Their books touch on the same subjects, yet each is completely unique. Their lives span nearly the same decades, in the same part of the world, yet their experiences are very different. Each one recounts stories, from personal experiences, of how South Carolina progressed during the civil rights movement. And each brings to life the history of South Carolina’s people by offering a unique glimpse of life “back in the day.”
Both newly published works, “Grandfather Tales and Other Stories of Small Town Life,” by Hal Duvall, and “Civil Rights in South Carolina from Peaceful Protests to Groundbreaking Rulings,” by James L. Felder, are great for summer reading and are available for purchase.
Duvall is a Cheraw native, retired merchant, Citadel graduate and served two years in the military during the Korean Conflict. Felder, originally from Sumter, lived in Washington, D.C., in his early adult years, but has lived in Columbia since 1967. He graduated from Clark Atlanta University and Howard University School of Law, and earned a Master of Laws from the Atlanta Law School.
This is Duvall’s third book; preceded by “Juniper Road” and “The Vote.” His first novel is comprised of fictitious characters, “but the conditions of the world are true and relative” to the time frame of the 1930’s, said Duvall. His second publication, “The Vote,” takes the same cast of characters, a few decades later, and places them in the midst of the civil rights movement of the 1960s.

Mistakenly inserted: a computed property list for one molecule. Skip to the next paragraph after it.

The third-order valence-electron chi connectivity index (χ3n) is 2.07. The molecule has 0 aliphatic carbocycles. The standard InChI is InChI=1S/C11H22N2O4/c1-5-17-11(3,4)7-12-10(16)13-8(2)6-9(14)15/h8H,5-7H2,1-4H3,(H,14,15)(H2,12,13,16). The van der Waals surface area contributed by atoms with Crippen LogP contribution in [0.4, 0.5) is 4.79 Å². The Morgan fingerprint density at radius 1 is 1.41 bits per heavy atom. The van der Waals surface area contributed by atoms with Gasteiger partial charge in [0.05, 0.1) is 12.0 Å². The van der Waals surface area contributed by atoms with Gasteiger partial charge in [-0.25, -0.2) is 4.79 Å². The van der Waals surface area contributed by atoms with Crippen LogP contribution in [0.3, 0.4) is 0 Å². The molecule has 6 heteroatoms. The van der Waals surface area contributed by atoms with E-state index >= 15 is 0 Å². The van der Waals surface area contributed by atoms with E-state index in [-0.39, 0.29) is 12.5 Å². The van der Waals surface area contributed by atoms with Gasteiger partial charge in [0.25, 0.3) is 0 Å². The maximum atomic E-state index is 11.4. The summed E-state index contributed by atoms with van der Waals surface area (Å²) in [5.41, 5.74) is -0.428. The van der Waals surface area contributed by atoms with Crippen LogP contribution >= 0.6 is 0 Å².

As a significant figure in Cheraw’s social and political history, the late Levi Byrd is subject matter for both authors. Byrd is used to model a character in Duvall’s second book and is included for his role in organizing the South Carolina chapter of the NAACP in Felder’s account of the state’s history.
But Duvall’s latest publication, “Grandfather Tales,” is comparable to fanning yourself on the front bench at the general store in summer, or sitting by the stove-pipe heater in winter, just to hear the stories the old folks will tell. Some of the tales are from stories his grandfather told, or even wrote to him from Florida vacations.
Duvall still has one of the letters from his grandfather, hand written in pencil on hotel stationery from the Island Inn of Sanibel Island, Florida, in the Gulf of Mexico, Jan. 12, 1937, that offers tall fishing tales. Some of these stories include language such as: “I want to tell you about the nicest fish I lost today, and how I lost him… It was just your size and had ears like yours.”
That same fish, a year later, was then the subject of another tale. Taken from page 25, in part, the story goes: “When I looked up to ascertain the cause of all the alarm I saw a monster fish approaching the boat at lightning speed. The danger was terrible, but I decided to face it coolly, and raised my hand to continue smoking, when I found I had swallowed my cigar. I smoothed my hair, stuck out my chest, and faced the danger like a man. I suddenly smelled an odor that I first thought was my cigar, burning up my insides, but was relieved to find that it was caused by the large fish putting on brakes too fast as he approached our boat, scorching the water around him.”